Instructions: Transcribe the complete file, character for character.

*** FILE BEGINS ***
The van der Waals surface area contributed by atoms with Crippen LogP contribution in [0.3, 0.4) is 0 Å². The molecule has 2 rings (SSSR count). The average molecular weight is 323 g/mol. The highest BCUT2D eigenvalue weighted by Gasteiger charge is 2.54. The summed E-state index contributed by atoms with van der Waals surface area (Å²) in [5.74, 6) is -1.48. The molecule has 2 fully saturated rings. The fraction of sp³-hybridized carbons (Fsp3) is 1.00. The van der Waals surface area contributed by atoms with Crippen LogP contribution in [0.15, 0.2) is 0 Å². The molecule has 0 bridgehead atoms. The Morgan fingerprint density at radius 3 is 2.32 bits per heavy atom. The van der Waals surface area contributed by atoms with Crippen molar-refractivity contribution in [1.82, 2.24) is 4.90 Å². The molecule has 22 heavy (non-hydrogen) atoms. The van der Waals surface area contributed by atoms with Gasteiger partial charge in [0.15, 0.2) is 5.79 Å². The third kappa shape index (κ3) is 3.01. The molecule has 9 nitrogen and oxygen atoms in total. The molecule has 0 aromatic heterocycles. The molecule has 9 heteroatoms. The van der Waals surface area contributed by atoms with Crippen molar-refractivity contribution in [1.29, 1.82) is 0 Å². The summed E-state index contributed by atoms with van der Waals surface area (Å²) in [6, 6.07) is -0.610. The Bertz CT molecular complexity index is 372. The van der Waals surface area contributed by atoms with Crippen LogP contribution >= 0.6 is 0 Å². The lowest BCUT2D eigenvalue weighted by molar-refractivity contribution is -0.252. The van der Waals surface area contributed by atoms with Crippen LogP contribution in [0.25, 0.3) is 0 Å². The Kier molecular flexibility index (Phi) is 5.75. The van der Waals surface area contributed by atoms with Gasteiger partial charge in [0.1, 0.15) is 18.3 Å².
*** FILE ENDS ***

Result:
The van der Waals surface area contributed by atoms with Crippen LogP contribution in [0.3, 0.4) is 0 Å². The molecule has 2 rings (SSSR count). The average molecular weight is 323 g/mol. The highest BCUT2D eigenvalue weighted by Gasteiger charge is 2.54. The summed E-state index contributed by atoms with van der Waals surface area (Å²) in [5.74, 6) is -1.48. The molecule has 2 fully saturated rings. The fraction of sp³-hybridized carbons (Fsp3) is 1.00. The van der Waals surface area contributed by atoms with Crippen LogP contribution in [0.15, 0.2) is 0 Å². The molecule has 0 bridgehead atoms. The Morgan fingerprint density at radius 3 is 2.32 bits per heavy atom. The van der Waals surface area contributed by atoms with Crippen molar-refractivity contribution in [1.82, 2.24) is 4.90 Å². The molecule has 22 heavy (non-hydrogen) atoms. The van der Waals surface area contributed by atoms with Gasteiger partial charge in [0.15, 0.2) is 5.79 Å². The third kappa shape index (κ3) is 3.01. The molecule has 9 nitrogen and oxygen atoms in total. The molecule has 0 aromatic heterocycles. The molecule has 9 heteroatoms. The van der Waals surface area contributed by atoms with Crippen molar-refractivity contribution in [1.29, 1.82) is 0 Å². The summed E-state index contributed by atoms with van der Waals surface area (Å²) in [6, 6.07) is -0.610. The Bertz CT molecular complexity index is 372. The van der Waals surface area contributed by atoms with Crippen LogP contribution >= 0.6 is 0 Å². The lowest BCUT2D eigenvalue weighted by molar-refractivity contribution is -0.252. The van der Waals surface area contributed by atoms with Crippen LogP contribution in [0.25, 0.3) is 0 Å². The Kier molecular flexibility index (Phi) is 5.75. The van der Waals surface area contributed by atoms with Gasteiger partial charge in [0.1, 0.15) is 18.3 Å².